November 24, 2005

Check out these nasty listing and depreciation values from Miami - OUCH!

From the home of speculative condo flipper hell, welcome to bubble panic:

Date / Inventory / 25th Percentile / 50th Percentile / 75th Percentile

11/21/2005 18,261 $284,900 $405,000 $662,000
11/14/2005 17,601 $284,000 $405,000 $662,000
11/07/2005 16,952 $284,900 $405,000 $660,000
11/01/2005 16,424 $285,000 $410,000 $675,000
10/28/2005 16,425 $285,000 $410,000 $675,000
10/21/2005 16,977 $285,000 $409,900 $675,000
10/14/2005 15,894 $285,000 $409,000 $674,900
10/07/2005 15,296 $287,000 $412,000 $680,000
10/01/2005 14,953 $288,000 $415,000 $685,000
09/28/2005 14,655 $289,000 $415,000 $690,000
09/21/2005 14,251 $289,000 $417,900 $695,000
09/14/2005 13,604 $289,900 $420,000 $699,000
09/07/2005 13,064 $289,000 $423,900 $701,000
09/01/2005 12,800 $289,000 $422,900 $714,000
08/28/2005 12,882 $286,990 $420,000 $709,000
08/21/2005 12,606 $289,000 $424,900 $719,000
08/14/2005 12,361 $289,000 $425,000 $700,000


Tom said...

OUCH! I have been predicting this ever since I saw the iirational exuberance. Time and time again I was met as a doomsayer, chick little "The sky is falling, the sky is falling."

Well I analyze the facts and there is no reason housing prices should be this high. Wages nor inflation have kept up. This reminds me exactly of the .com boom and housing is on it's last leg.

Do I think housing is a bad investment? Well I don't think it's truly an investment unless it immediately puts money in your picket in a fundamental way. Not counting the tax breaks that might change or count on the prices going up. But to count that you could rent it and that the rent would be enough to cover expenses and then some. Any appreciation achieved was icing on the cake. A solid appreciation would be 3%.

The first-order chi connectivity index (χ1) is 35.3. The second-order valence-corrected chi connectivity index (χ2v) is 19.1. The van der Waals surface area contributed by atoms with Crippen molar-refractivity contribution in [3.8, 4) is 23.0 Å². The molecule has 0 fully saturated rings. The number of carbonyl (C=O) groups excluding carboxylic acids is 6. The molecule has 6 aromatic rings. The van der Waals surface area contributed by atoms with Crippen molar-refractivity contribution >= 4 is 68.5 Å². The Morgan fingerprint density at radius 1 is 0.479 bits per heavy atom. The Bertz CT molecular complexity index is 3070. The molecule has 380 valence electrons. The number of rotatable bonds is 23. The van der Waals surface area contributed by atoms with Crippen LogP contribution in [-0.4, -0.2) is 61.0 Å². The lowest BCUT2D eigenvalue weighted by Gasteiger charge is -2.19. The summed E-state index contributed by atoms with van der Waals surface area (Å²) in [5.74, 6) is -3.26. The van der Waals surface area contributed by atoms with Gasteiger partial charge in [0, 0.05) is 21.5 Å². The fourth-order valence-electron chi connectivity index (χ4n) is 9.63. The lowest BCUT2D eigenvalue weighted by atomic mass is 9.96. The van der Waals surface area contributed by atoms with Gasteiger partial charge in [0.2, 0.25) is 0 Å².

Do I think people got lucky with this boom?? Of course, all the realtors, mortgage brokers, appraisers, and flippers have profited. It is a high stakes game of musical chairs where the last person standing will be the one hurt the most.

This is the perfect storm that will cause a crash. It won't be a one year decline or a 2 year decline, but instead it will be a gradual decline over time that will continue to feed into other things. This is a correction that will take years once all the wealth accumulation just evaporates.

Read this article here to see a very nice piece that someone explains so clearly, eloquently, and articulately.

We are geaded for trouble and have been on this path for sometime. The train has a lot of momentum and it's about to derail. The best thing to do is cash out of real estate and wait till it over corrects and buy it at the bottom. In the meantime explore other methods of investment that will allow you to hedge yourself against a falling economy, including exploring investing in international money markets to coincide with a drop in the dollars value.

Warren Buffet did this and made a nice chunk of change on flipping the dollar. He also has a ton of cash on hand and the hawk is going to swoop in and buy properties from desparate sellers and banks and distressed prices.

You think this man's a genius but he knows what is going to happen by watching the fundamentals and not getting all wrapped up in the hype and hoopla of what's going on around him.

They often say do exactly the opposite of what everyone else is doing and more times than not you will succeed.

Have I made money from the real estate housing boom? You bet but I also exited a year ago to play it safe. I quit while I was ahead. Did I lose out?? Yes but I stuck with my exit strategy in order to protect my gain and to get out of a market that was acting anything but normal. It's definitely over-heated and is about to go through a major meltdown of the coming years. In fact, take of your blinders, open your eyes and you can see it is happening all around us.